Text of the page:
Press release

Pattern Completion: Trust-funded installation explores how brain cells recall memories

An evocative installation exploring the ways in which brain cells recall memories debuts at Gimpel Fils this month. Created by an artist, sound designer and neuroscientist, ‘Pattern Completion’ is the outcome of a collaborative research project funded by the Wellcome Trust.

The exhibition will be accompanied by a short 'in conversation' event where the collaborators - artist Michaela Nettell, sound designer Tom Simmons and scientist Hugo Spiers - will be joined by philosophy lecturer Dr M Peg Rawes, artist Helen Maurer and poet Andrew McDonnell. The group will discuss how artists, scientists, philosophers and creative writers study themes of memory and the ways in which our brain pieces together past information of places and events.

'Pattern Completion': 20-22 May 2010
Press preview: 19 May, 18.00-20.00
Artists, philosopher, scientist and poet in conversation: 22 May, 16.00-18.00, followed by refreshments
Venue: Gimpel Fils, 30 Davies Street, London W1K 4NB
Mon-Fri 10.00-17.30; Sat 11.00-16.00
T 020 7493 2488

When a memory is created, patterns of activity inside brain cells become inscribed in their connections, leaving a trace known as an engram. When the memory is recalled, it is thought that this trace is restored and the original activity pattern re-established.

At first, the activity of the cells is incoherent. But during the pattern completion process, the activity pattern is pieced together with repeated activation until the original pattern is complete. Sometimes it fails, leaving us unable to bring elements of the past to mind.

'Pattern Completion' echoes this process using sound recordings and photographic sequences captured in forests. The sequences are fragmented, shuffled and projected into constellations of suspended glass spheres.

The forest scenes, based on pathways, clearings and walking are purposefully empty of people and objects. The images and sounds provide cues for viewers to complete, or interpret, these landscapes with recollections of their own.

Dr Hugo Spiers commented: "Computer models of the brain are incredible tools for understanding what is going on, but are generally quite poor at conveying this information visually and don't use sound at all. This project not only does that, but explores deeper hidden themes of memory and its link to space and place".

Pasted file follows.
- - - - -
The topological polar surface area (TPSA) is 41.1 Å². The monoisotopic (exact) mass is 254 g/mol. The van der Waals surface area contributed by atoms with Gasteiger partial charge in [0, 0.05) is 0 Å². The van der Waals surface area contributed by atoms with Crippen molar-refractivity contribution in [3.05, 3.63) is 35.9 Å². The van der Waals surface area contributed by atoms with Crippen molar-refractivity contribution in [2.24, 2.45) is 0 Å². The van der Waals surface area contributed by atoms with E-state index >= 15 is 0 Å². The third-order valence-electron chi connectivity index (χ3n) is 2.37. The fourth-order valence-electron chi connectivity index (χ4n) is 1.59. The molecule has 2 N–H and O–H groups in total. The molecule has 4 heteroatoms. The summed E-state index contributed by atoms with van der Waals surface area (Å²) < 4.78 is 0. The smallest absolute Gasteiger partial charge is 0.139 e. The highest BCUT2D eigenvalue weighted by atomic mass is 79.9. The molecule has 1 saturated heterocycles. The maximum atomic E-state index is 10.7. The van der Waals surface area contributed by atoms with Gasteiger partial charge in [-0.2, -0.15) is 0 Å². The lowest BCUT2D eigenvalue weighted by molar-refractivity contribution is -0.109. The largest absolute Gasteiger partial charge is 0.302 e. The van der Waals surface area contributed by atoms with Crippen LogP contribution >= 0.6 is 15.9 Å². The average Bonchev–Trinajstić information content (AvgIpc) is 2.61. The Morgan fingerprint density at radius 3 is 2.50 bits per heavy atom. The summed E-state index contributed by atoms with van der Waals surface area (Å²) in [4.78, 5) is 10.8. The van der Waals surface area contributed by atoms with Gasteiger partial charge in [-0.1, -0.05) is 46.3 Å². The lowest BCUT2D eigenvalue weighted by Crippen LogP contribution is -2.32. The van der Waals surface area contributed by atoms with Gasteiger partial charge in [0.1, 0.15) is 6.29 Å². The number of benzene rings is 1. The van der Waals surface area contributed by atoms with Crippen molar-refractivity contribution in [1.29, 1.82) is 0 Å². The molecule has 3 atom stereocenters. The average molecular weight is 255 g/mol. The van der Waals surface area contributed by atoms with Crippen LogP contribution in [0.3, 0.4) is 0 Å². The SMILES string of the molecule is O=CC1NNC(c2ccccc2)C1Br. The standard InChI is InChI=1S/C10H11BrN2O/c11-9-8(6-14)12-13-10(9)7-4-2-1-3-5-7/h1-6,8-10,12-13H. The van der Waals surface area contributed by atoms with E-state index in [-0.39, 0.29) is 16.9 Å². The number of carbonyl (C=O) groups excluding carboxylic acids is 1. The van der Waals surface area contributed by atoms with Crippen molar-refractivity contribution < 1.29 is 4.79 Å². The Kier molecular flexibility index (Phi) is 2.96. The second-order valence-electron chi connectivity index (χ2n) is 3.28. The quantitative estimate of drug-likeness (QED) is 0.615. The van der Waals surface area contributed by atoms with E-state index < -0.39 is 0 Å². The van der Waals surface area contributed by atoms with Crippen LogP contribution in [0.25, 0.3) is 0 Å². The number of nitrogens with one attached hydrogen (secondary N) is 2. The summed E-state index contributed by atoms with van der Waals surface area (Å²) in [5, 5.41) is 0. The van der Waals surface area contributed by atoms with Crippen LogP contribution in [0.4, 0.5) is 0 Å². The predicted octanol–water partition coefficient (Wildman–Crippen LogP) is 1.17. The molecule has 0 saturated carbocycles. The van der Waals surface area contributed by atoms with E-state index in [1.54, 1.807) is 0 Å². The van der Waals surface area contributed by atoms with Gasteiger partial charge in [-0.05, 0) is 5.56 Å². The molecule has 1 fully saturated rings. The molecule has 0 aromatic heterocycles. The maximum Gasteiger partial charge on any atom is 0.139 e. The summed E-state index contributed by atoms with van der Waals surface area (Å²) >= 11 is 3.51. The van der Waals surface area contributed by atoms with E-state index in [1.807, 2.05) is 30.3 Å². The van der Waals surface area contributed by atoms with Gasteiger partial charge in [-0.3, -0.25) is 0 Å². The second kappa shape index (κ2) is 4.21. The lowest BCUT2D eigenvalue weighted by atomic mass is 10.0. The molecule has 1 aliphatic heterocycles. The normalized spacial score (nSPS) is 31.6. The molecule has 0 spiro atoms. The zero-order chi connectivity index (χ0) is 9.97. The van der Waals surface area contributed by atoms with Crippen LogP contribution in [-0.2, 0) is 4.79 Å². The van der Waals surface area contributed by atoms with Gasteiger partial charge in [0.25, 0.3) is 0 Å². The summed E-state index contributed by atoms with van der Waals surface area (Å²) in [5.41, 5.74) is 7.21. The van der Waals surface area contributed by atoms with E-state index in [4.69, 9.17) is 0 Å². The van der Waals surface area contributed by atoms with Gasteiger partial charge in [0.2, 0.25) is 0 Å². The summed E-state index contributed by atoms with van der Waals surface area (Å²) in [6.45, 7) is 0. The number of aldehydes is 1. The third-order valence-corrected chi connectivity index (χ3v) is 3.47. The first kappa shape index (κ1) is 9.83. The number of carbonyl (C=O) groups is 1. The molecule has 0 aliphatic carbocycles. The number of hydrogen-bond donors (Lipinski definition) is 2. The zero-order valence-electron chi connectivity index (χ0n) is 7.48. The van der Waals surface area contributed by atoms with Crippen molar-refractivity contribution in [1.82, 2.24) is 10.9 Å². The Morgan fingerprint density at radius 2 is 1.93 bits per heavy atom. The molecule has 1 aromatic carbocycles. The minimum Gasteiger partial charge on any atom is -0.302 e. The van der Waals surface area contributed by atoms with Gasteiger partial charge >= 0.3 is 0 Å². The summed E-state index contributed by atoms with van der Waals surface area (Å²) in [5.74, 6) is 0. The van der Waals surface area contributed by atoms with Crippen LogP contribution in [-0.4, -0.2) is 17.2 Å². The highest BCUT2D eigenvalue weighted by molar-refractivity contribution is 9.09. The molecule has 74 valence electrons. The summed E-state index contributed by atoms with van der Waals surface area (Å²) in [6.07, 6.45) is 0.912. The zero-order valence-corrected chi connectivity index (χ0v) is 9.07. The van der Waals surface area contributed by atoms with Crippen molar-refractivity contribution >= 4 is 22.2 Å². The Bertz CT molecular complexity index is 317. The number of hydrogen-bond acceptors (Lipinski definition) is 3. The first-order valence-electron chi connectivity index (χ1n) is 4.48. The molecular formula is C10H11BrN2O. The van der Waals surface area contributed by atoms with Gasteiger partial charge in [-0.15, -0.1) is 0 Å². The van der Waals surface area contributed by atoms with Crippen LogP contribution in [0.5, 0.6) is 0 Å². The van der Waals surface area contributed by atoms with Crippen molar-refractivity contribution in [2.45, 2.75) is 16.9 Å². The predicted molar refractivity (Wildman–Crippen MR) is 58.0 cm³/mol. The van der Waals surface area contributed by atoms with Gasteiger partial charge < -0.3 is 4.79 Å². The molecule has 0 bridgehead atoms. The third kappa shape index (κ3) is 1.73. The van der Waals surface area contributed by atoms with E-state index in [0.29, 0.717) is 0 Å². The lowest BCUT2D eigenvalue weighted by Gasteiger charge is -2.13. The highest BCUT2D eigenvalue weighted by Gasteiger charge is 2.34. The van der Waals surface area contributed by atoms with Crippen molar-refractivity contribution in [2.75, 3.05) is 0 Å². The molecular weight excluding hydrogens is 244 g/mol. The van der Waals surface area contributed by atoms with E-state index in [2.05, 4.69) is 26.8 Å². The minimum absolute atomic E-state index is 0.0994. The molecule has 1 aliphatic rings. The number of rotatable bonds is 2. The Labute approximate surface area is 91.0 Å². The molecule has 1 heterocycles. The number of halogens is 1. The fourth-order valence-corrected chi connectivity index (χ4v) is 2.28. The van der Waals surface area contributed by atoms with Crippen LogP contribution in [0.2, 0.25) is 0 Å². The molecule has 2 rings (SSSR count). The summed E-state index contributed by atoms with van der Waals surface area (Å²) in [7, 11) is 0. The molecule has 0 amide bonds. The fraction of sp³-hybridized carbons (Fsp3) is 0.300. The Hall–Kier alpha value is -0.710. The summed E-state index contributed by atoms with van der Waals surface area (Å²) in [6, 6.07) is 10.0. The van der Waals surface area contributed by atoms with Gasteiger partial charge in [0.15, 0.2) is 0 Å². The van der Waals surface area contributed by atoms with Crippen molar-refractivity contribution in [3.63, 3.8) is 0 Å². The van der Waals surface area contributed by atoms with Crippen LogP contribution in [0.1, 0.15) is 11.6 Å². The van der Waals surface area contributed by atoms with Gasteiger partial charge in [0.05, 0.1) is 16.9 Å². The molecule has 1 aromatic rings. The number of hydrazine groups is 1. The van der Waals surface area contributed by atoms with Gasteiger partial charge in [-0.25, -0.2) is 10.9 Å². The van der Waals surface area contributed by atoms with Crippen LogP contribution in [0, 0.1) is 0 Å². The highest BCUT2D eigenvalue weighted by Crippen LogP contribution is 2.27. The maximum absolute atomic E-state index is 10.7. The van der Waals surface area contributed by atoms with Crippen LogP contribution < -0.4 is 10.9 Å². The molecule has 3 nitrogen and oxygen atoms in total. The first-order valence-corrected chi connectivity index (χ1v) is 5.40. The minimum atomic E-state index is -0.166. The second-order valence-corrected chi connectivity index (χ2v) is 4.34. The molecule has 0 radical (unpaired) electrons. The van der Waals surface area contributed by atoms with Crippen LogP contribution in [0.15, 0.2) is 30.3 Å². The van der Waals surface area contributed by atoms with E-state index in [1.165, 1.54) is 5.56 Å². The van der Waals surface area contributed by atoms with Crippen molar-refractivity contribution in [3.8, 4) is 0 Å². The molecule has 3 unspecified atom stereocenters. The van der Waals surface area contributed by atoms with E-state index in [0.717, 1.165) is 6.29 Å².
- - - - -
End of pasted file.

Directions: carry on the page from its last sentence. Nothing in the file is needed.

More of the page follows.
Michaela Nettell said: "It has been fascinating to discover what actually happens inside our brain when a memory is pieced together, and to observe some of Hugo's experiments in the labs. By using neuroscientific theory to inform our approach to sound and image production we have pushed our creative practice in new and exciting directions."

The installation exposes the complex nature of memory, the ambiguities between remembered and imagined places and events, the transient qualities of our memories, and the ways we use our memories to define ourselves.

'Pattern Completion' will be on display at Gimpel Fils in London between Thursday 20 and Saturday 22 May 2010.

Website: Pattern Completion(opens in a new tab)
Images: Download a selection of images(opens in a new tab)


Michaela Nettell combines video and film projections with glass, water and mirrors to create short films and sculptural installations that describe fleeting experiences of memory and perception. Her work has been exhibited in galleries throughout Europe and is regularly screened at international festivals and events.

Tom Simmons collaborates with artists, musicians and scientists to create films, installations, performances and texts that explore ways in which we perceive and experience sounds and animated moving images. He is a Senior Lecturer and Research Coordinator at Norwich University College of the Arts.

Dr Hugo Spiers is a neuroscientist at University College London. His research explores how we navigate space and remember the past. Currently his research group are examining how small constellations of brain cells contribute to mapping space and guiding behaviour.

Dr M Peg Rawes is a Senior Lecturer and Coordinator of Diploma History and Theory at the Bartlett, University College London. Her research on architecture, art and philosophy explores theories of embodiment, materiality and spatiotemporality. She is a regular speaker at London galleries.

Helen Maurer uses combined mediums such as glass and light to create installations that evoke remembered places. She likens the process of making to ‘reconstruction’ and a search for something familiar, as though the pieces already exist and the work is to find them. She won the Jerwood Glass Prize in 2003.

Andrew McDonnell is a poet who usually performs his work with the multi-instrumental group My Dark Aunt. He is currently studying for a PhD in Creative and Critical Writing at the University of East Anglia, writing poems based around the psychogenic fugue state. He lives in Norwich, where he teaches creative writing.

About Gimpel Fils

Gimpel Fils(opens in a new tab) prides itself on exhibiting contemporary art that is thoughtful and challenging. Founded in 1946 the gallery immediately played an important role in bringing international and British art to post-war London. During the 1950s and ‘60s Gimpel Fils gave solo exhibitions to artists such as Anthony Caro, Marcel Duchamp and Barbara Hepworth. Gimpel Fils continues to balance its commitment to an older generation of artists whilst supporting emerging talents such as Steven Gontarski, Hannah Maybank and Lucy Stein.

About the Wellcome Trust

The Wellcome Trust is a global charity dedicated to achieving extraordinary improvements in human and animal health. It supports the brightest minds in biomedical research and the medical humanities. The Trust’s breadth of support includes public engagement, education and the application of research to improve health. It is independent of both political and commercial interests.